Are they absolutely certain they are not overestimating the Israel Defence Forces' ability to solve the problem of the Iranian nuclear bomb once and for all, and are they not underestimating the Iranians' capabilities? Are they absolutely sure that if Israel strikes, the Iranians will not be able to obtain a nuclear bomb, and that if they do get a bomb, they will use it against Israel?

In other words, is their "knowledge" based exclusively on facts, or is it biased and fuelled by anxieties, wishful thinking and echoes of past traumas, which the prime minister is the unrivalled expert at building up? And most importantly: do they fully understand that the decision to attack a superpower like Iran – and in defiance of America at that – could turn out to be the biggest mistake ever by an Israeli government?

The "bomb or be bombed" mentality

Advocates of an attack see a single axis whose ends are labelled "bomb or be bombed," with a sign hanging overhead: "Forever shall the sword devour you." Israel's leaders are so captive to this way of thinking that it seems a heavenly decree, or a law of nature, nearly always sentences Israel, at every dilemma or security crossroads, to choose one path: "bomb or be bombed", to choose between attacking and being attacked.

Certainly, an Iran armed with nuclear weapons is a real danger, not just a paranoid figment of the Israeli government's imagination. But even in the present situation, there are other avenues, other possibilities for action or non-action, and of course there is also the unequivocal American assurance that Iran will not become a nuclear power. But Israel already appears to be affected by familiar, almost mystical forces beyond its control, forces fed by that same historical mind-set cited above, which almost invariably sees all its anxieties come true and seems drawn like a magnet to existential danger.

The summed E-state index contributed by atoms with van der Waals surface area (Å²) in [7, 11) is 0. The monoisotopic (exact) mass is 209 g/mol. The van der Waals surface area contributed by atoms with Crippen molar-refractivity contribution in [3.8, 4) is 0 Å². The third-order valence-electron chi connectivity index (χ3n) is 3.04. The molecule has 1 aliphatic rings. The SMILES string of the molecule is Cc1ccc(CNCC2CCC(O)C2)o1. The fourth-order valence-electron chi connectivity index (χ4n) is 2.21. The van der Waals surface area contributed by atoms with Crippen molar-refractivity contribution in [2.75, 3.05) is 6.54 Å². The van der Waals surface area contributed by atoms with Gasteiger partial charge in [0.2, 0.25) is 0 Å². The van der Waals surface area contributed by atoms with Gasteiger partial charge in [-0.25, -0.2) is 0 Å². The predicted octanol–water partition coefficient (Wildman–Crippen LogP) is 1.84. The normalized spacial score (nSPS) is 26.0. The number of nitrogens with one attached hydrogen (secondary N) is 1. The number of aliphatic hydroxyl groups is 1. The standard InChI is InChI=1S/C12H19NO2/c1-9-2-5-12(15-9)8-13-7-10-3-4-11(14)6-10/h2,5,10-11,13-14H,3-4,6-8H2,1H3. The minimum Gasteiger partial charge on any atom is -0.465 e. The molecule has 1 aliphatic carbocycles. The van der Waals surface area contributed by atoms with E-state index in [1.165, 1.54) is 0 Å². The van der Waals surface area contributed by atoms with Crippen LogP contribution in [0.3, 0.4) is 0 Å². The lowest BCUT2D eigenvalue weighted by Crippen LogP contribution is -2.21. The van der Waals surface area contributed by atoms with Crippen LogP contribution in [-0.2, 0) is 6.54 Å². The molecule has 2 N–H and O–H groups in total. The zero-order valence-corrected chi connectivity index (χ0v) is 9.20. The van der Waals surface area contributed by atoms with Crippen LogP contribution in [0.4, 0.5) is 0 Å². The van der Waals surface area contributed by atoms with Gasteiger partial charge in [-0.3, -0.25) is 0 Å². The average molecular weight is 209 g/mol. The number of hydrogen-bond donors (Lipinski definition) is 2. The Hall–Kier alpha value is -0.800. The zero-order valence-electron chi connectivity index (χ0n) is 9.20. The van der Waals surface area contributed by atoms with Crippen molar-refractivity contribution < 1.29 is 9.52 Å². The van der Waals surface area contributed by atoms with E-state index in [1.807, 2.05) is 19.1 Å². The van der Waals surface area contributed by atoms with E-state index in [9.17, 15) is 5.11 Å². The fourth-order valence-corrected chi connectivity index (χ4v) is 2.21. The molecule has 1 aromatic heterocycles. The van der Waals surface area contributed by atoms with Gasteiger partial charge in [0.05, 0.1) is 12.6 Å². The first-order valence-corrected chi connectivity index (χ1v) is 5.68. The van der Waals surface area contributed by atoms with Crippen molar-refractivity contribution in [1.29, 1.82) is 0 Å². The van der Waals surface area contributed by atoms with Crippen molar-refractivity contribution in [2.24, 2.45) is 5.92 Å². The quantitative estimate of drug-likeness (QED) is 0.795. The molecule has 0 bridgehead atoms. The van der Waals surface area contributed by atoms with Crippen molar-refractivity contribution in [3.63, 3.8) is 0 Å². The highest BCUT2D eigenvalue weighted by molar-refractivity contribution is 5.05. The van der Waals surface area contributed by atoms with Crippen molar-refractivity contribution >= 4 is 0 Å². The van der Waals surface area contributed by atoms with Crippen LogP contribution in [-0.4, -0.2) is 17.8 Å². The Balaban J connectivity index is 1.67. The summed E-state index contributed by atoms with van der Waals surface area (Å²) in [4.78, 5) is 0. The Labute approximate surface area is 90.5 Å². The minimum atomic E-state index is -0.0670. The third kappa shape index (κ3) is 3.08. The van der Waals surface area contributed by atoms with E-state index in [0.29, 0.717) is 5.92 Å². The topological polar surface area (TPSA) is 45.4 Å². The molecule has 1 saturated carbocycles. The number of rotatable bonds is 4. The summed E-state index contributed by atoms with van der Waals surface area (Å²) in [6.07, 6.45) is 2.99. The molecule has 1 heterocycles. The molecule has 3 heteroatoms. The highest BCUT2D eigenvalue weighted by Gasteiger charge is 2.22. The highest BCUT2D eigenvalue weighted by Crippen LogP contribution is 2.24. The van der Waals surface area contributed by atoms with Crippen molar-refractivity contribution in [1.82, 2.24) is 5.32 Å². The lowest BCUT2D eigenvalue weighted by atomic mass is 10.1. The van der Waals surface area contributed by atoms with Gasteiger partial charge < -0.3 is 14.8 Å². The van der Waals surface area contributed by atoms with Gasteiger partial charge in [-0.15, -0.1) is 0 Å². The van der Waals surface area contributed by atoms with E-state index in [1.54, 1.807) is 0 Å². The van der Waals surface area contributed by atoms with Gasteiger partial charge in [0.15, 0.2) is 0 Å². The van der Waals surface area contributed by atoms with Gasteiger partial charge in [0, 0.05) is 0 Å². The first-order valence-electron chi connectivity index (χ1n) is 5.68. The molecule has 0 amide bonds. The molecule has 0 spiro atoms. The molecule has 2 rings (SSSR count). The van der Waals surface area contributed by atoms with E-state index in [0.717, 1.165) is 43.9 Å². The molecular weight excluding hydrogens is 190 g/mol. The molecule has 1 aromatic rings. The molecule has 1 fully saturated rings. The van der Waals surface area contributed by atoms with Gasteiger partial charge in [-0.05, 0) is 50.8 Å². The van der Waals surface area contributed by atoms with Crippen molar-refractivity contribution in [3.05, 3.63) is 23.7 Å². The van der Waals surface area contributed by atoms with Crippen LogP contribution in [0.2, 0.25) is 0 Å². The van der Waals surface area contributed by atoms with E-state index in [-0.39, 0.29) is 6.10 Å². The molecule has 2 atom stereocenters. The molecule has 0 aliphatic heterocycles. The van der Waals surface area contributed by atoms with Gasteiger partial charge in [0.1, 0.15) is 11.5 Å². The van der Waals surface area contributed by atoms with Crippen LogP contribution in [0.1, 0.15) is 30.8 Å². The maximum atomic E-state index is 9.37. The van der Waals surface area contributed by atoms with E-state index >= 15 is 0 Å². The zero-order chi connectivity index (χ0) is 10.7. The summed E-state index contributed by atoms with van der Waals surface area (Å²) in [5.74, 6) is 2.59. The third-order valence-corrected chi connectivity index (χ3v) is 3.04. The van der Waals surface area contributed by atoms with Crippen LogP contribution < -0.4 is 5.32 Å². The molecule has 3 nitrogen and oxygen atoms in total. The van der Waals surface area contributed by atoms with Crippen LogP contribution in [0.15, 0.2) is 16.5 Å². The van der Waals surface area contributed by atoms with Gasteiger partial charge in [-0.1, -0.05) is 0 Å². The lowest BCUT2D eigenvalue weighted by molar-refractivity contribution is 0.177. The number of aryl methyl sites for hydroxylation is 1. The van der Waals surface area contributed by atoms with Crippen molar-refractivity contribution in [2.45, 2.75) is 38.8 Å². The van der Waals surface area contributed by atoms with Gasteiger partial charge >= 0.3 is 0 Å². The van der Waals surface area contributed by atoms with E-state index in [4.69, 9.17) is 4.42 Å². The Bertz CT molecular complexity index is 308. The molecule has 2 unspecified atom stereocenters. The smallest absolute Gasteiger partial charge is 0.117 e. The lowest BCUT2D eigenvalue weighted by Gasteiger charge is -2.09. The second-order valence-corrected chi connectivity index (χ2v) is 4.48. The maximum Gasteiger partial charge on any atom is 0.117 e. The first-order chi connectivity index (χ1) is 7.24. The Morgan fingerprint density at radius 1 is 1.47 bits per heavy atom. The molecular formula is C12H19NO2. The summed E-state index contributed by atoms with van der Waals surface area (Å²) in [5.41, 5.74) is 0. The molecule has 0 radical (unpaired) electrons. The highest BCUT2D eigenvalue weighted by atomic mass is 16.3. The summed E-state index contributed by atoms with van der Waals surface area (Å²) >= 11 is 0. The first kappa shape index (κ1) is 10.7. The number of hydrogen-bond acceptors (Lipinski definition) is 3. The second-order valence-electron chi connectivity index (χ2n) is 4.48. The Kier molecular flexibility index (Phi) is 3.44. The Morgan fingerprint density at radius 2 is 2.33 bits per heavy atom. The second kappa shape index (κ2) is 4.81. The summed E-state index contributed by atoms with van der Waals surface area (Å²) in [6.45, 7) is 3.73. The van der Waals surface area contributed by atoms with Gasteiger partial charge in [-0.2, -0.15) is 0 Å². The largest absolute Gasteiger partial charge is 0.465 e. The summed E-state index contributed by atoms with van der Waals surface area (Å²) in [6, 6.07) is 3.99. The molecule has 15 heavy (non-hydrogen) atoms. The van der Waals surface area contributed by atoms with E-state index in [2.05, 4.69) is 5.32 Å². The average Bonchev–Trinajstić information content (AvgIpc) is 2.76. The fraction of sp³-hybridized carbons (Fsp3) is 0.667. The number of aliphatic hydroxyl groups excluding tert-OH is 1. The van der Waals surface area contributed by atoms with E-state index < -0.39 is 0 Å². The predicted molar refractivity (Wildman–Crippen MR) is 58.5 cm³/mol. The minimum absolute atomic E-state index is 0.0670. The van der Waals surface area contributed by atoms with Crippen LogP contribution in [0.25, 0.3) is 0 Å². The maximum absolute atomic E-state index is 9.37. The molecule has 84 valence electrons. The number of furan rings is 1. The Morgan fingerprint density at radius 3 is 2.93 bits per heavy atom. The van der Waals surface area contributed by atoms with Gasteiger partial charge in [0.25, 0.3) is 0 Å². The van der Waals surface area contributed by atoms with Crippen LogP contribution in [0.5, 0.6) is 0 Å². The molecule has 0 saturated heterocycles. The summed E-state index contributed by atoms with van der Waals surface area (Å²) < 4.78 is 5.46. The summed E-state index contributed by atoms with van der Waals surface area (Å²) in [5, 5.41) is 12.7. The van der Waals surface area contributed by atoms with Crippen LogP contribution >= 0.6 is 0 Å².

Nuclear power plant in Bushehr (photo: Getty Images)
Would Israel really go it alone and target Iran's nuclear facilities? Israeli President Shimon Peres was rebuked by Prime Minister Benjamin Netanyahu when he said that Israel could only attack Iran together with the United States